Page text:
But a youthful officer who was the US charge-de-affaires in Zanzibar, Frank Carlucci, was getting impatient at the pace things were going and, with covert help of the CIA, was working things his own way behind the scenes. He established a network of “operatives” to create friction within Zanzibar government with aim to bring to its downfall. He also plotted to co-opt Zanzibar President through bribery. He sent a message to Washington urging that an “impact offer” be made to Karume – “a gift of dynamic proportions which would appeal to him personally.” He suggested a helicopter with a US pilot, adding a firm rejection by the president would “at least clear the decks and allow us to devote full attention to other solutions.”

Meanwhile, talks between Kenyatta, Nyerere, and Obote on formation of East African Federative State went up in smoke. But from the smoldering ashes came the urgency to merge Tanganyika and Zanzibar. Nyerere's Foreign Affairs minister Oscar Kambona briefed Americans of the new development. They were very receptive and promised to lobby for the idea at the United Nations Security Council. The US under-secretary of state, George Ball, wrote to assure Tanzania: “The State Department gives its blessing and support to the Tanganyika initiative… It will be far preferable in our opinion if you were to make the initial request for the type of US assistance required in order to keep it an African initiative and avoid the impression the US is trying to take over.”

As sign of goodwill, President Nyerere ordered the troublesome Babu be placed under house arrest in the mainland to cut his links with other hotheads in Zanzibar. In a matter of days, the articles of the union of Tanganyika and Zanzibar to give birth to Tanzania were signed between Presidents Nyerere and Karume.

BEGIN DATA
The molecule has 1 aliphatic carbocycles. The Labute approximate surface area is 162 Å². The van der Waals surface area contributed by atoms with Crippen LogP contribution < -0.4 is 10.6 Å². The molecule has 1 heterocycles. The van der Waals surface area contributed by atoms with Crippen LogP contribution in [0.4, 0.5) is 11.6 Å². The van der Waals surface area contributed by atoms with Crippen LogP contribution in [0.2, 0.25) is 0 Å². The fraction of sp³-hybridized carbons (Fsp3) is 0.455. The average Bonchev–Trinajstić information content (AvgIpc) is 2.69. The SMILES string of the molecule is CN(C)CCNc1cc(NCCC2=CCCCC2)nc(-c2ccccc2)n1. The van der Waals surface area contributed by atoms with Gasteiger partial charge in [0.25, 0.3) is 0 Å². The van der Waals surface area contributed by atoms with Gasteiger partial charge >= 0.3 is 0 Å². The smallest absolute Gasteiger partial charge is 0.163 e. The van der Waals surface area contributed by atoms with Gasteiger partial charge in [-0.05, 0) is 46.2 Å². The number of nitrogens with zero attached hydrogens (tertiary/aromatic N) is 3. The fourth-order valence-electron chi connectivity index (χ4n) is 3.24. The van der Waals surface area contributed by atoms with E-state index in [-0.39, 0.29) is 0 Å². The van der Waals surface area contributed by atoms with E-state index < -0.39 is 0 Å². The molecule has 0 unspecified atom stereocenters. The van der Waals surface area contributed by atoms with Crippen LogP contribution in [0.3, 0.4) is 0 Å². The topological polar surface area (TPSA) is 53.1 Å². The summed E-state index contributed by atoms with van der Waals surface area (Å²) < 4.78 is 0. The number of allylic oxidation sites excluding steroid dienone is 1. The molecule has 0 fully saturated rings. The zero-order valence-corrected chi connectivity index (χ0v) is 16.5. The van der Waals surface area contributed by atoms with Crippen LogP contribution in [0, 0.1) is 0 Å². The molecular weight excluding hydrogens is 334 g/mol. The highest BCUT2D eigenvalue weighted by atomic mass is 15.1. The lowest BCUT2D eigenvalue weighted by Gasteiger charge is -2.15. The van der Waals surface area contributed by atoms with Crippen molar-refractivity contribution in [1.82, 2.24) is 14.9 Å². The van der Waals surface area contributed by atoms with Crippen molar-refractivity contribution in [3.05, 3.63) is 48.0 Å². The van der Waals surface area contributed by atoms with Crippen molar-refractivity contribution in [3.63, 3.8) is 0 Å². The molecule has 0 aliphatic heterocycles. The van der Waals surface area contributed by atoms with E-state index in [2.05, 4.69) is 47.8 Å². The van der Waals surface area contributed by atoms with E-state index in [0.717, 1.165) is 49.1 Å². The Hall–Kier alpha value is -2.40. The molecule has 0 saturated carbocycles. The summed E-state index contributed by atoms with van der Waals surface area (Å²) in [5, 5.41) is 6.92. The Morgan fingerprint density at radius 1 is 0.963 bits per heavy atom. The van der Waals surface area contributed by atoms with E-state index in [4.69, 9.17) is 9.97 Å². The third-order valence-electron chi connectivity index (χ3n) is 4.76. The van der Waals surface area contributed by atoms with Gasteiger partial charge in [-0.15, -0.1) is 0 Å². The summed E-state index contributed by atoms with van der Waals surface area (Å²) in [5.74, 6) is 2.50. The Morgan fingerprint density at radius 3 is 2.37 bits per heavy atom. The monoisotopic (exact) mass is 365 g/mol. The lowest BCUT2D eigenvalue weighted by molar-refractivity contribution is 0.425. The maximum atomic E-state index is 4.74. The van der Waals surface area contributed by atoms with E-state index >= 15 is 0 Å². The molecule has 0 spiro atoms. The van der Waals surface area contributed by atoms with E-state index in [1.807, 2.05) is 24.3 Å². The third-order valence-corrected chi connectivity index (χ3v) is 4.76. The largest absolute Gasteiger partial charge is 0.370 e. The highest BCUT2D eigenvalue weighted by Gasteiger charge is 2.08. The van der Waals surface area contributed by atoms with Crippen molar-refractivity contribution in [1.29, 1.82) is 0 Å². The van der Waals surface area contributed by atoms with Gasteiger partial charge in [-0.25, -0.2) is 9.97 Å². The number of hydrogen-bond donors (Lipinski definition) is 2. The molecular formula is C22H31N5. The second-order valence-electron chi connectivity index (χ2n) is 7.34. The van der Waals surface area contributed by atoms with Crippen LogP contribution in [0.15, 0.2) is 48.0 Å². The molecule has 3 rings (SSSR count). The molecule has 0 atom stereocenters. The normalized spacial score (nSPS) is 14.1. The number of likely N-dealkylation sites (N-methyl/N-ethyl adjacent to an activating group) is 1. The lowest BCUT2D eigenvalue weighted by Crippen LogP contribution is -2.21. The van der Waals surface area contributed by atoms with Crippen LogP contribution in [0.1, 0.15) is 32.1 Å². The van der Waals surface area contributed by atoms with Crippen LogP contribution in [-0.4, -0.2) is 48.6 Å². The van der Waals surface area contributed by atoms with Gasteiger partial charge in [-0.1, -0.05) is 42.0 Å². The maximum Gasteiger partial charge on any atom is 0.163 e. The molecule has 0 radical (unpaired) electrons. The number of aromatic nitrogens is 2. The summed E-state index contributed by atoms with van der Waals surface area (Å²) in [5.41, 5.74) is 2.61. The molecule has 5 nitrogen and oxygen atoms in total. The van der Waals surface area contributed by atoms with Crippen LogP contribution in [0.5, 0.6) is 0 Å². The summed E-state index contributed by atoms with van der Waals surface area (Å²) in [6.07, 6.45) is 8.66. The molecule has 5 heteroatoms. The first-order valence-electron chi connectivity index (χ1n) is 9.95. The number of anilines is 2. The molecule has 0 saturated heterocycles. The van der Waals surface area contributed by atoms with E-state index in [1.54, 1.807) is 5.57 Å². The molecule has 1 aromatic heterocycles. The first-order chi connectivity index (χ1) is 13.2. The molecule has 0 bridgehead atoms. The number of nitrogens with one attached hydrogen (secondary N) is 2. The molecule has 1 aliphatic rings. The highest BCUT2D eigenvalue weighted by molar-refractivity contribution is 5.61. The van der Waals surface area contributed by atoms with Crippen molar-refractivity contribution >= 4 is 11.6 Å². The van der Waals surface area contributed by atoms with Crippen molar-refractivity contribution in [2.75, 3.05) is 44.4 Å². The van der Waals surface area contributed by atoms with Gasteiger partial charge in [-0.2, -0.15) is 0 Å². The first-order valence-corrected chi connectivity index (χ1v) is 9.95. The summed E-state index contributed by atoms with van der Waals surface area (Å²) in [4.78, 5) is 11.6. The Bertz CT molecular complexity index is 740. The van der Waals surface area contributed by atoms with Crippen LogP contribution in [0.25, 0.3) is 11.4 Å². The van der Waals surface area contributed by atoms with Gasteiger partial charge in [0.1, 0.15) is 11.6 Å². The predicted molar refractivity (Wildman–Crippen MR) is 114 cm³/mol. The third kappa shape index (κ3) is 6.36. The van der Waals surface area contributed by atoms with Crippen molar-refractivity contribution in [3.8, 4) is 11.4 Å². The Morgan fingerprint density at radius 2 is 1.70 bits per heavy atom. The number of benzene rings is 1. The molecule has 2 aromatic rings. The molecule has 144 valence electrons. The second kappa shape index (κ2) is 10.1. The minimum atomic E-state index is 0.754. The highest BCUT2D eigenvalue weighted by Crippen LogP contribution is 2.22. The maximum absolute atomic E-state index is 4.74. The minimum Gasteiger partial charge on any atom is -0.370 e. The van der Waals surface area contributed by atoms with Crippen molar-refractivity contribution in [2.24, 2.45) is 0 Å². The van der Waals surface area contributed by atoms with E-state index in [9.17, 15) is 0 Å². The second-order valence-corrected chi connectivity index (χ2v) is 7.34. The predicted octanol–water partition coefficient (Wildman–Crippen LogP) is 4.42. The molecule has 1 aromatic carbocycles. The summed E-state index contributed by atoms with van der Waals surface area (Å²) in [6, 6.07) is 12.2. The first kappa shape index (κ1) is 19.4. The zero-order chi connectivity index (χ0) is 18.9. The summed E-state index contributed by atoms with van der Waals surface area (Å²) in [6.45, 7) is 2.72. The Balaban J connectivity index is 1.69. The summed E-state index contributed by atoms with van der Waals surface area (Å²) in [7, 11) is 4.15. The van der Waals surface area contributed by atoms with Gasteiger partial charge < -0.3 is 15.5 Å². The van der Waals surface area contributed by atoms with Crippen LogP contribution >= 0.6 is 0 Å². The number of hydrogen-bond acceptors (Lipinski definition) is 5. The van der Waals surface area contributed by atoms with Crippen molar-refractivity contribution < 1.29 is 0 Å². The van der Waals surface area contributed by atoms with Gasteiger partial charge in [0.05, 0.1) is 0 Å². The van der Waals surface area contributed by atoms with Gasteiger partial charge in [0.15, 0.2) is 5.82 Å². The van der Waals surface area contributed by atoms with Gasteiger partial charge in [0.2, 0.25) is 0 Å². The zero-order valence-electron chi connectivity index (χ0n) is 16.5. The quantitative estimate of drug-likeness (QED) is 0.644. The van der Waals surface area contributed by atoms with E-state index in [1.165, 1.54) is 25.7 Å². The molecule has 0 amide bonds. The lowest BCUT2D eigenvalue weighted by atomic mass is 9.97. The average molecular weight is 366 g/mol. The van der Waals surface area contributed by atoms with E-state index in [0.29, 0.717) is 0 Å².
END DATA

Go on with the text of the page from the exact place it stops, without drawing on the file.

But there was still fear the “revolutionaries” in Zanzibar retained capacity to cause mayhem. The US ambassador in Dar es Salaam cabled Washington with the message: “The next few days will be a critical period. The Tanganyika government is strengthening its police field units in Zanzibar, but its weapons equation on the island is uncertain, and a preponderance of automatic arms is believed to be in the Babu camp. We have recommended an alert condition be notified to US commands in the Indian Ocean.” 

Naval ship at the ready

In the subsequent days, the CIA station chief in Dar es Salaam reported of “revolutionaries” planning a coup in Zanzibar and covertly funding subversive activities in Kenya. The US responded by deploying a naval ship in the Indian Ocean within striking distance of Zanzibar and with orders to intervene in case there was trouble in Kenya.

Gradually, the threat was extinguished, and the island acquired reputation as one of the destinations of choice for tourists.

Postscript: With the end of Cold War in late 1980s, a section of politicians in Zanzibar began to question the rationale for continued existence of the union with the mainland given communism had become extinct. Perhaps, that now is more of an excuse and campaign messaging, especially with return of competitive multi-party politics. In the recent years, there has also been concern in Western capitals that terrorist cells and other criminal entrepreneurs like money launderers could take advantage of political disquiet in the island to advance their agendas in the region. Luckily, Tanzanian authorities have stood alert and co-operated in thwarting any such intentions.